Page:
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Producing a Plutus contract blueprint

Plutus contract blueprints (CIP-0057) are used to document the binary interface of a Plutus contract in a machine-readable format (JSON schema).

A contract blueprint can be produced by using the writeBlueprint function exported by the PlutusTx.Blueprint module:

writeBlueprint
:: FilePath
-- ^ The file path where the blueprint will be written to,
-- e.g. '/tmp/plutus.json'
-> ContractBlueprint
-- ^ Contains all the necessary information to generate
-- a blueprint for a Plutus contract.
-> IO ()

Demonstrating the usage of the writeBlueprint function

In order to demonstrate the usage of the writeBlueprint function, let's consider the following example validator function and its interface:

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Importing required functionality

First of all, we need to import required functionality:

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Defining a contract blueprint value

Next, we define a contract blueprint value of the following type:

data ContractBlueprint where
MkContractBlueprint
:: forall referencedTypes
. { contractId :: Maybe Text
-- ^ An optional identifier for the contract.
, contractPreamble :: Preamble
-- ^ An object with meta-information about the contract.
, contractValidators :: Set (ValidatorBlueprint referencedTypes)
-- ^ A set of validator blueprints that are part of the contract.
, contractDefinitions :: Definitions referencedTypes
-- ^ A registry of schema definitions used across the blueprint.
}
-> ContractBlueprint

📌 NOTE

The referencedTypes type parameter is used to track the types used in the contract making sure their schemas are included in the blueprint and that they are referenced in a type-safe way.

The blueprint will contain JSON schema definitions for all the types used in the contract, including the types nested within the top-level types ([MyParams], [MyDatum], [MyRedeemer]):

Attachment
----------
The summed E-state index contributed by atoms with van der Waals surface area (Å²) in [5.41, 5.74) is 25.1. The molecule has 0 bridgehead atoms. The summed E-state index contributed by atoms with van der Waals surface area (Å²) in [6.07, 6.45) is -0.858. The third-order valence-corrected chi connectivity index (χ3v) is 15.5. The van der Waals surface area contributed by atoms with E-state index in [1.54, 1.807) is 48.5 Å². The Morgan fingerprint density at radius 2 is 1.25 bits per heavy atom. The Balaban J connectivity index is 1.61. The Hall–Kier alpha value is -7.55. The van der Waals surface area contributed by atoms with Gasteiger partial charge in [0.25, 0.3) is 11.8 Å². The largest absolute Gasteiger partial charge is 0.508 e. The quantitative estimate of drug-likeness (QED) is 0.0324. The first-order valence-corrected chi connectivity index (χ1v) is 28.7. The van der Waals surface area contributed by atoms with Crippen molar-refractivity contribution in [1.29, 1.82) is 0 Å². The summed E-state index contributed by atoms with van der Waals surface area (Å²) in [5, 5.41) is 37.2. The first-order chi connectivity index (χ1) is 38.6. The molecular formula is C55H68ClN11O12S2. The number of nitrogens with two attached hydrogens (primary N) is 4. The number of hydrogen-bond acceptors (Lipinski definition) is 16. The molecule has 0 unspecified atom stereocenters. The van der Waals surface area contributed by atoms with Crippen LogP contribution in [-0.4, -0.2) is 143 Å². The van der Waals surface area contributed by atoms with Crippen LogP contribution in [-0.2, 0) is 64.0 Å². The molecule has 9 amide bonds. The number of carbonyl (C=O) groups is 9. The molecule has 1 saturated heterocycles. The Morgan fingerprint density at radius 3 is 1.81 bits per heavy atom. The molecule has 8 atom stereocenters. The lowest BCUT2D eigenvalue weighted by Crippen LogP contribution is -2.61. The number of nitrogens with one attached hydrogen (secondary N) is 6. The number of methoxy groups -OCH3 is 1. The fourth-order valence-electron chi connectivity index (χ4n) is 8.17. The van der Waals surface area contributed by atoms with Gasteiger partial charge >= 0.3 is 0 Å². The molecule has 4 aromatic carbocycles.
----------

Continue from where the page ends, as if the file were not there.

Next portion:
• Integer - nested within [MyDatum] and [MyParams].
  • Bool - nested within [MyParams].

This way, the [referencedTypes] type variable is inferred to be the following list:

'[ MyParams    -- top-level type
, MyDatum -- top-level type
, MyRedeemer -- top-level type
, Integer -- nested type
, Bool -- nested type
]

We can construct a value of this type in the following way:

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The contractId field is optional and can be used to give a unique identifier to the contract.

The contractPreamble field is a value of type PlutusTx.Blueprint.Preamble and contains a meta-information about the contract:

data Preamble = MkPreamble
{ preambleTitle :: Text
-- ^ A short and descriptive title of the contract application
, preambleDescription :: Maybe Text
-- ^ A more elaborate description
, preambleVersion :: Text
-- ^ A version number for the project.
, preamblePlutusVersion :: PlutusVersion
-- ^ The Plutus version assumed for all validators
, preambleLicense :: Maybe Text
-- ^ A license under which the specification
-- and contract code is distributed
}

Example construction

Here is an example construction:

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The contractDefinitions field is a registry of schema definitions used across the blueprint. It can be constructed using the deriveDefinitions function which automatically constructs schema definitions for all the types it is applied to including the types nested within them.

Since every type in the referencedTypes list is going to have its derived JSON-schema in the contractDefinitions registry under a certain unique DefinitionId key, we need to make sure that it has the following instances:

  • An instance of the GHC.Generics.Generic type class:
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  • An instance of the AsDefinitionId type class. Most of the time it could be derived generically with the anyclass strategy; for example:
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  • An instance of the HasSchema type class. If your validator exposes standard supported types like Integer or Bool, you don't need to define this instance. If your validator uses custom types, then you should be deriving it using the makeIsDataSchemaIndexed Template Haskell function, which derives it alongside with the corresponding [ToBuiltinData]/[FromBuiltinData] instances; for example: